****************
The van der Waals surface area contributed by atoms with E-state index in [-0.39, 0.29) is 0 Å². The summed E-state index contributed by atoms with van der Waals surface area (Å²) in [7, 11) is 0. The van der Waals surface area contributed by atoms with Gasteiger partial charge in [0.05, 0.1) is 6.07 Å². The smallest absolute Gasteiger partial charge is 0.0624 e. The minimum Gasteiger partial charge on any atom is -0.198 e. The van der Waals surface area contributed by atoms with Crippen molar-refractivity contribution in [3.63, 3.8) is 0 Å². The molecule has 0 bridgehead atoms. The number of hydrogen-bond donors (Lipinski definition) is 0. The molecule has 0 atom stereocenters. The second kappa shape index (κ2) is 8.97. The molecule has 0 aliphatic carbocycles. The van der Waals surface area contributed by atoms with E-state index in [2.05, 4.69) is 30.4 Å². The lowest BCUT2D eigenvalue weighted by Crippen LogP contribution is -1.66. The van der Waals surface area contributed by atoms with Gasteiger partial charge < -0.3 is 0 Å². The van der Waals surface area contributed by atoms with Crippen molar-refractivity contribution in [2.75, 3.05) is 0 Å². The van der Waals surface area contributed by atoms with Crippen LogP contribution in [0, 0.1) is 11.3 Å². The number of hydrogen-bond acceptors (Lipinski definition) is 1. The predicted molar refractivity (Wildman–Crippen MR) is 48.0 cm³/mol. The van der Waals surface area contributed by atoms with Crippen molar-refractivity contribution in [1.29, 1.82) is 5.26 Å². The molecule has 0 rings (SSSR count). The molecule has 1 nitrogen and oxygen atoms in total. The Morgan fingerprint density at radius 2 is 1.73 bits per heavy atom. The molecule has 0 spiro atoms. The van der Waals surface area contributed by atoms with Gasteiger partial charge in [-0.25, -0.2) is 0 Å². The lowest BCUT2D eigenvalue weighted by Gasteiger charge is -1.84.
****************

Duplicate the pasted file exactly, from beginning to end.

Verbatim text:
The van der Waals surface area contributed by atoms with E-state index in [-0.39, 0.29) is 0 Å². The summed E-state index contributed by atoms with van der Waals surface area (Å²) in [7, 11) is 0. The van der Waals surface area contributed by atoms with Gasteiger partial charge in [0.05, 0.1) is 6.07 Å². The smallest absolute Gasteiger partial charge is 0.0624 e. The minimum Gasteiger partial charge on any atom is -0.198 e. The van der Waals surface area contributed by atoms with Crippen molar-refractivity contribution in [3.63, 3.8) is 0 Å². The molecule has 0 bridgehead atoms. The number of hydrogen-bond donors (Lipinski definition) is 0. The molecule has 0 atom stereocenters. The second kappa shape index (κ2) is 8.97. The molecule has 0 aliphatic carbocycles. The van der Waals surface area contributed by atoms with E-state index in [2.05, 4.69) is 30.4 Å². The lowest BCUT2D eigenvalue weighted by Crippen LogP contribution is -1.66. The van der Waals surface area contributed by atoms with Gasteiger partial charge < -0.3 is 0 Å². The van der Waals surface area contributed by atoms with Crippen molar-refractivity contribution in [2.75, 3.05) is 0 Å². The van der Waals surface area contributed by atoms with Crippen LogP contribution in [0, 0.1) is 11.3 Å². The number of hydrogen-bond acceptors (Lipinski definition) is 1. The predicted molar refractivity (Wildman–Crippen MR) is 48.0 cm³/mol. The van der Waals surface area contributed by atoms with Crippen molar-refractivity contribution in [1.29, 1.82) is 5.26 Å². The molecule has 0 rings (SSSR count). The molecule has 1 nitrogen and oxygen atoms in total. The Morgan fingerprint density at radius 2 is 1.73 bits per heavy atom. The molecule has 0 spiro atoms. The van der Waals surface area contributed by atoms with Gasteiger partial charge in [-0.25, -0.2) is 0 Å². The lowest BCUT2D eigenvalue weighted by Gasteiger charge is -1.84.